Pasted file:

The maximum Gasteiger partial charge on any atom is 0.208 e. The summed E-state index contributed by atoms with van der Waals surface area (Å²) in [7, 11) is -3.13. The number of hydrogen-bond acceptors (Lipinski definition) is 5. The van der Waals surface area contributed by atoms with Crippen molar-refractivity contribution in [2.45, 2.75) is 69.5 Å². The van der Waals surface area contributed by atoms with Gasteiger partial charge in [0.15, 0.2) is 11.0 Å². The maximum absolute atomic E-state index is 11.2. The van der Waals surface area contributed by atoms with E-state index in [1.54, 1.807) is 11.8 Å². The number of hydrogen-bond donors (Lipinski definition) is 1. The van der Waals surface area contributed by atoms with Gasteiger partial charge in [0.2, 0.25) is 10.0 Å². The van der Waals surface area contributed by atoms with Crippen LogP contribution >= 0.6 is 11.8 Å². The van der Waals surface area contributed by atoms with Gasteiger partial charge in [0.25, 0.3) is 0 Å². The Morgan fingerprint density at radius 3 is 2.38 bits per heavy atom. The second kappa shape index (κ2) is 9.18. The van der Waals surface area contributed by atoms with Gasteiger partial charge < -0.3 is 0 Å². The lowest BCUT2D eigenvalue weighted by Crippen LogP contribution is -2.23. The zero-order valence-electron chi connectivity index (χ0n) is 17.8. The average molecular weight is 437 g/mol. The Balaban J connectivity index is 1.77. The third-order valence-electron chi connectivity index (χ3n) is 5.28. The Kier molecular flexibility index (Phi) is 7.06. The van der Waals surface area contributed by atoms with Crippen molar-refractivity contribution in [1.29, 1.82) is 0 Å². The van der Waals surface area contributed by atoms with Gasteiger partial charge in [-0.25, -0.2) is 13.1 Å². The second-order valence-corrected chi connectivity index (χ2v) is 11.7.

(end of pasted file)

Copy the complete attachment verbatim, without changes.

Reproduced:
The maximum Gasteiger partial charge on any atom is 0.208 e. The summed E-state index contributed by atoms with van der Waals surface area (Å²) in [7, 11) is -3.13. The number of hydrogen-bond acceptors (Lipinski definition) is 5. The van der Waals surface area contributed by atoms with Crippen molar-refractivity contribution in [2.45, 2.75) is 69.5 Å². The van der Waals surface area contributed by atoms with Gasteiger partial charge in [0.15, 0.2) is 11.0 Å². The maximum absolute atomic E-state index is 11.2. The van der Waals surface area contributed by atoms with E-state index in [1.54, 1.807) is 11.8 Å². The number of hydrogen-bond donors (Lipinski definition) is 1. The van der Waals surface area contributed by atoms with Gasteiger partial charge in [0.2, 0.25) is 10.0 Å². The van der Waals surface area contributed by atoms with Crippen LogP contribution >= 0.6 is 11.8 Å². The van der Waals surface area contributed by atoms with Gasteiger partial charge in [0.25, 0.3) is 0 Å². The Morgan fingerprint density at radius 3 is 2.38 bits per heavy atom. The second kappa shape index (κ2) is 9.18. The van der Waals surface area contributed by atoms with Gasteiger partial charge < -0.3 is 0 Å². The lowest BCUT2D eigenvalue weighted by Crippen LogP contribution is -2.23. The zero-order valence-electron chi connectivity index (χ0n) is 17.8. The average molecular weight is 437 g/mol. The Balaban J connectivity index is 1.77. The third-order valence-electron chi connectivity index (χ3n) is 5.28. The Kier molecular flexibility index (Phi) is 7.06. The van der Waals surface area contributed by atoms with Crippen molar-refractivity contribution in [1.29, 1.82) is 0 Å². The van der Waals surface area contributed by atoms with Gasteiger partial charge in [-0.25, -0.2) is 13.1 Å². The second-order valence-corrected chi connectivity index (χ2v) is 11.7.